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Don Locke: Looking Through Bifocals

I don't know about now, but back when I was a kid every boy dreamed of coming out on the basketball floor in a uniform, before a cheering crowd.

Mine came true to an extent . . . but the crowd wasn't large. Just the kids that didn't ride the bus; we played after school.

When I was about eight an older friend of our family played for and managed an independent basketball team. When World War Two came, the team disbanded. My friend brought me an almost-like-new basketball uniform. It was solid white, trimmed in orange . . . with an orange number seven on the jersey. Naturally it was too large, but with some cutting and sewing here and there, it fit pretty well.

After the alterations I was so excited when I got it I put it on over my overalls. When I walked into my daddy's store in that get-up, there sat a bunch of older men just waiting for some entertainment, they all fell over laughing. Among them was my daddy's cousin, Shug Vick. Back then older folks kidded youngsters pretty hard. Shug was among the worst. "Don," he said, "if you come out in that outfit, you'll never be anything but a substitute." they all fell over in another fit of mirth.

Well, Shug was wrong. The first time I ever wore that suit in a real game, I was a high-point man . . . which was somewhat later. The reason being I really had no need of my suit, shooting at a goal nailed to the side of our barn. One I did put it on to have my picture made . . . in tennis shoes and my hair slicked-back, holding my basketball up in the air with one hand.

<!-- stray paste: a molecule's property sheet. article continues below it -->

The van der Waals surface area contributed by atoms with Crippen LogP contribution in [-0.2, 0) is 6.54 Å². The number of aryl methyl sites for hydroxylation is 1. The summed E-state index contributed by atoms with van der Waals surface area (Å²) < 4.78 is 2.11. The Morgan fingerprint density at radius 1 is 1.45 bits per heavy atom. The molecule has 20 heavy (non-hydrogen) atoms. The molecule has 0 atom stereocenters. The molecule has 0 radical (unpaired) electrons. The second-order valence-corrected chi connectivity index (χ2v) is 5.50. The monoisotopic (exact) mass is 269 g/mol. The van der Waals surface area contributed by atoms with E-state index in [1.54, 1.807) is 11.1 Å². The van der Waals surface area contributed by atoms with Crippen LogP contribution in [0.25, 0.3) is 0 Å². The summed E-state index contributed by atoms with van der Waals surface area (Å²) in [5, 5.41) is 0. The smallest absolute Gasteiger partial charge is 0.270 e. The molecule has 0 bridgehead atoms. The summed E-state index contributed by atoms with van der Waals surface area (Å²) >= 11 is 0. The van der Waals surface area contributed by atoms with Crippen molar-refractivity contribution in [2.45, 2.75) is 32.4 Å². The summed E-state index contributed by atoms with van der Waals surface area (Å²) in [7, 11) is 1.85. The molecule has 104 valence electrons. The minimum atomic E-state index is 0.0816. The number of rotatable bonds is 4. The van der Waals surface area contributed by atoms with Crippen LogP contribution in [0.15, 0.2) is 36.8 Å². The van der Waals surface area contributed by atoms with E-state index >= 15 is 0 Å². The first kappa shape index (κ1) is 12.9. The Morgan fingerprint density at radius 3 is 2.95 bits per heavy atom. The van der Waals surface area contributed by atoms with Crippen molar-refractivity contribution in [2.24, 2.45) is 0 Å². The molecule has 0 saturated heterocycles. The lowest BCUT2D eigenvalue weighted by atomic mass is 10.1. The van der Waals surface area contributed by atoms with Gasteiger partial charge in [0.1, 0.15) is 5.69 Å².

But my big moment came a couple of years later, when my daddy bought a business in town and we moved five miles into Greenville. There I started my new school year in the fifth-grade.

The sixth-grade challenged our fifth-grade to a basketball game. I came out on the floor, resplendent in my orange and white uniform, although our school colors were black and gold, it didn't bother me any. I was the only player on our team with any kind of uniform. Playing on hardwood was a brand-new experience; I had never played on anything but dirt.

Now, unless you've thought about it, there is a considerable difference in the size of a fifth-grader and a sixth-grader. Fact is, they had one tall boy on that sixth-grade team that later played college ball. The rest were big too. We sort looked like midgets playing the first-five on the high school varsity.

The drop-dead-gorgeous, Miss Pitman, our fifth-grade spelling teacher, was our coach (I would have asked her to marry me if there hadn't been such an age difference.). Just before we took the floor, I promised her I was going to be the high-point man. I was! The sixth-grade beat us 30-3. I made all three shots. I was FOULED THREE TIMES.

First wife Bett and I were watching an old Alan Ladd movie recently when she turned to me and said, "Alan Ladd's wife's name was Sue. She was plump."

So much for the passing parade.

Kindest regards . . .

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